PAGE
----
August 24, 2012

Asheville, NC – day 3

Filed under: Art,food,travel — Frederick Noble @ 11:06 am Share RSS

breakfastThe Flatiron Building, mentioned in previous episodes, hosts a coffee shop on the ground floor which  lured us in with their massive cinnamon rolls. Yes, I likely gained a pound or two over the course of the weekend. Fortunately, we were walking almost non-stop and did several hikes along the Blue Ridge Parkway, so the scales weren’t tipped too far out of balance.

Just down the block is a former Woolworths Department Store now turned into a very nice art shop with dozens of booths displaying paintings, jewelry, ceramics and more. There was some interesting work on display, which I”ll get to momentarily, but what sucked me in was their lunch counter.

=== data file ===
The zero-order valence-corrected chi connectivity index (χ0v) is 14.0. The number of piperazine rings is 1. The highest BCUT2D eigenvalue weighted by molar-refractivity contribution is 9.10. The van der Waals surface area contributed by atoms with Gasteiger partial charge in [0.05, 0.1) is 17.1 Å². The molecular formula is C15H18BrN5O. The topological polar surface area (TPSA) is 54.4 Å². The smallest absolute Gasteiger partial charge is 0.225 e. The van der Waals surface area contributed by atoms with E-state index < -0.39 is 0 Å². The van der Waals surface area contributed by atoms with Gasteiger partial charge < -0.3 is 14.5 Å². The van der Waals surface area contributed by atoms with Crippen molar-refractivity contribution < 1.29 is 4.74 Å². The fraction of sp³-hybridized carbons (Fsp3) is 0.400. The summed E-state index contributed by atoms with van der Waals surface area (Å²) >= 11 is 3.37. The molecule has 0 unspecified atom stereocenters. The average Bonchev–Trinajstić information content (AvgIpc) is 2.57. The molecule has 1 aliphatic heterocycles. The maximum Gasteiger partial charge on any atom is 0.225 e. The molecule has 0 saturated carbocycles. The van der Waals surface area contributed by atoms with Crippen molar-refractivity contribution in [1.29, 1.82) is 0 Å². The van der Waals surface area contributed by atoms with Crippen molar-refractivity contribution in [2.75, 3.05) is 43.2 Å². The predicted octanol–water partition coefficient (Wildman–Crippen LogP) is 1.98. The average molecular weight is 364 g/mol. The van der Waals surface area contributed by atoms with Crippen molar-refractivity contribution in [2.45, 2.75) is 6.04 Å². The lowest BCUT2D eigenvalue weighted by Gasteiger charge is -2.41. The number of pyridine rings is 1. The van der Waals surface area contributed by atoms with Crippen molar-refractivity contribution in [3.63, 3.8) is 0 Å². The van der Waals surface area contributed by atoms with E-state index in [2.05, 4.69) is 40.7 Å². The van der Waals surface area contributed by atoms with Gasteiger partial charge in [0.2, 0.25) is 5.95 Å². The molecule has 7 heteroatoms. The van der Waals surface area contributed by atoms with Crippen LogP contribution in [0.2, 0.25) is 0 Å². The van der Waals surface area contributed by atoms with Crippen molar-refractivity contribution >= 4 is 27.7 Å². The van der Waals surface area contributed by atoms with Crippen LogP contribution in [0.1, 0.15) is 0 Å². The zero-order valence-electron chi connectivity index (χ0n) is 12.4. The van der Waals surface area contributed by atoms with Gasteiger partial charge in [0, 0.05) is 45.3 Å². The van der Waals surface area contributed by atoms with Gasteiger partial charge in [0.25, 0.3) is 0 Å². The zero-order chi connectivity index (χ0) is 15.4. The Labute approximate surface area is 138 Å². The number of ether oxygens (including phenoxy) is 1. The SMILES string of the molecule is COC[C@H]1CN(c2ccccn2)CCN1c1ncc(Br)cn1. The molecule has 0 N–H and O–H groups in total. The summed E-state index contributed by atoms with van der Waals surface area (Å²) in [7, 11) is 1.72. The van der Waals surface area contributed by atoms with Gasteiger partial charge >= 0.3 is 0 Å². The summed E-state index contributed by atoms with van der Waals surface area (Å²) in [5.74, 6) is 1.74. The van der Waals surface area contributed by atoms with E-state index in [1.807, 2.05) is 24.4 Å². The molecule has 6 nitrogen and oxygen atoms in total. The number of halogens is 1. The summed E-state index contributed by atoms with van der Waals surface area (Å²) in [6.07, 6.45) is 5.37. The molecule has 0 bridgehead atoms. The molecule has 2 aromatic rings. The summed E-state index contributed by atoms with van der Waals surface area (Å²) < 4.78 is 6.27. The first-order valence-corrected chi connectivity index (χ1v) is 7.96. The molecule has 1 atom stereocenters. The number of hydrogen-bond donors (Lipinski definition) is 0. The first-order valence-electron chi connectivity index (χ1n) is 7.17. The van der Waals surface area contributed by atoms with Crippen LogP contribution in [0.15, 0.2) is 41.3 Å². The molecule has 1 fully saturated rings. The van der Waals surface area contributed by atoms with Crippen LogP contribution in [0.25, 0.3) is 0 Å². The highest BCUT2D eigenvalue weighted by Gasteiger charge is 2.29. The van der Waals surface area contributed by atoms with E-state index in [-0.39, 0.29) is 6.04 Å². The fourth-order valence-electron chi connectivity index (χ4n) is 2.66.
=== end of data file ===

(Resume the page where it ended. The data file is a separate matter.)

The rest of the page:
WoolworthsLater, I’d insist we return for lunch. They didn’t have the crummy burgers I remember from the Woolworths at Ansley Mall, but they did offer some interesting twists on the expected fare. I ignored the veggie burger and other healthy alternatives for a bacon chocolate milkshake, complete with a dark chocolate covered piece of bacon, and a grilled cheese sandwich with tomato.


WoolworthsReady to get your dose of art, and then some? You can start at Woolworths (after the shake, of course.) Probably the best things we saw were these pottery pieces in the shapes of sea creatures, and some clear-resin-encased wildflowers in the form of jewelry.


There are more artists in Asheville than I have seen anywhere. You can’t go a block without stepping around some musician busking on the sidewalk or getting distracted by a guy blowing glass.